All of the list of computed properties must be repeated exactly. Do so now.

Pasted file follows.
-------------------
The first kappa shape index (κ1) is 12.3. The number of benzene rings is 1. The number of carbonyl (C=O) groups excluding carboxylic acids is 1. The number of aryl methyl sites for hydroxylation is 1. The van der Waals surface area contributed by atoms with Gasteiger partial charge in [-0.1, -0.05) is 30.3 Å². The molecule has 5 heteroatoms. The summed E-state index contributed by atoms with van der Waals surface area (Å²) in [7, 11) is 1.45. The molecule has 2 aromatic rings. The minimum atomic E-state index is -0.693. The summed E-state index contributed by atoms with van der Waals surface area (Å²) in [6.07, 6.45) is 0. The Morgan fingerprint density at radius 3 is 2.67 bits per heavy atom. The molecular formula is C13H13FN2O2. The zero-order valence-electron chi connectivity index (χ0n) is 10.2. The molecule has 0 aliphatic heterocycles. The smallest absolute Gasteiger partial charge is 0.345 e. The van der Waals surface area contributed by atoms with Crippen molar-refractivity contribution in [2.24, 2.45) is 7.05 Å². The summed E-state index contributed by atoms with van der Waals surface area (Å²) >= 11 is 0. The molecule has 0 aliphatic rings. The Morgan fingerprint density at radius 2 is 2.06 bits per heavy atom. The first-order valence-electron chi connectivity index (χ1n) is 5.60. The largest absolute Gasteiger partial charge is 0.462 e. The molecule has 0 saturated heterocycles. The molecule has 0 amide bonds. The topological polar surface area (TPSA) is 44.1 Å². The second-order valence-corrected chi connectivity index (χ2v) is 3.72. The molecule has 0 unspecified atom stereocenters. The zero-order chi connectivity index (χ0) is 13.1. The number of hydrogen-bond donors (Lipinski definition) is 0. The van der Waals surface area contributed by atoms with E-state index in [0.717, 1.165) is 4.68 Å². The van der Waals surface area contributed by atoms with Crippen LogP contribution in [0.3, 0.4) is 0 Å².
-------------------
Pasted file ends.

The first kappa shape index (κ1) is 12.3. The number of benzene rings is 1. The number of carbonyl (C=O) groups excluding carboxylic acids is 1. The number of aryl methyl sites for hydroxylation is 1. The van der Waals surface area contributed by atoms with Gasteiger partial charge in [-0.1, -0.05) is 30.3 Å². The molecule has 5 heteroatoms. The summed E-state index contributed by atoms with van der Waals surface area (Å²) in [7, 11) is 1.45. The molecule has 2 aromatic rings. The minimum atomic E-state index is -0.693. The summed E-state index contributed by atoms with van der Waals surface area (Å²) in [6.07, 6.45) is 0. The Morgan fingerprint density at radius 3 is 2.67 bits per heavy atom. The molecular formula is C13H13FN2O2. The zero-order valence-electron chi connectivity index (χ0n) is 10.2. The molecule has 0 aliphatic heterocycles. The smallest absolute Gasteiger partial charge is 0.345 e. The van der Waals surface area contributed by atoms with Crippen molar-refractivity contribution in [2.24, 2.45) is 7.05 Å². The summed E-state index contributed by atoms with van der Waals surface area (Å²) >= 11 is 0. The molecule has 0 aliphatic rings. The Morgan fingerprint density at radius 2 is 2.06 bits per heavy atom. The first-order valence-electron chi connectivity index (χ1n) is 5.60. The largest absolute Gasteiger partial charge is 0.462 e. The molecule has 0 saturated heterocycles. The molecule has 0 amide bonds. The topological polar surface area (TPSA) is 44.1 Å². The second-order valence-corrected chi connectivity index (χ2v) is 3.72. The molecule has 0 unspecified atom stereocenters. The zero-order chi connectivity index (χ0) is 13.1. The number of hydrogen-bond donors (Lipinski definition) is 0. The van der Waals surface area contributed by atoms with E-state index in [0.717, 1.165) is 4.68 Å². The van der Waals surface area contributed by atoms with Crippen LogP contribution in [0.3, 0.4) is 0 Å².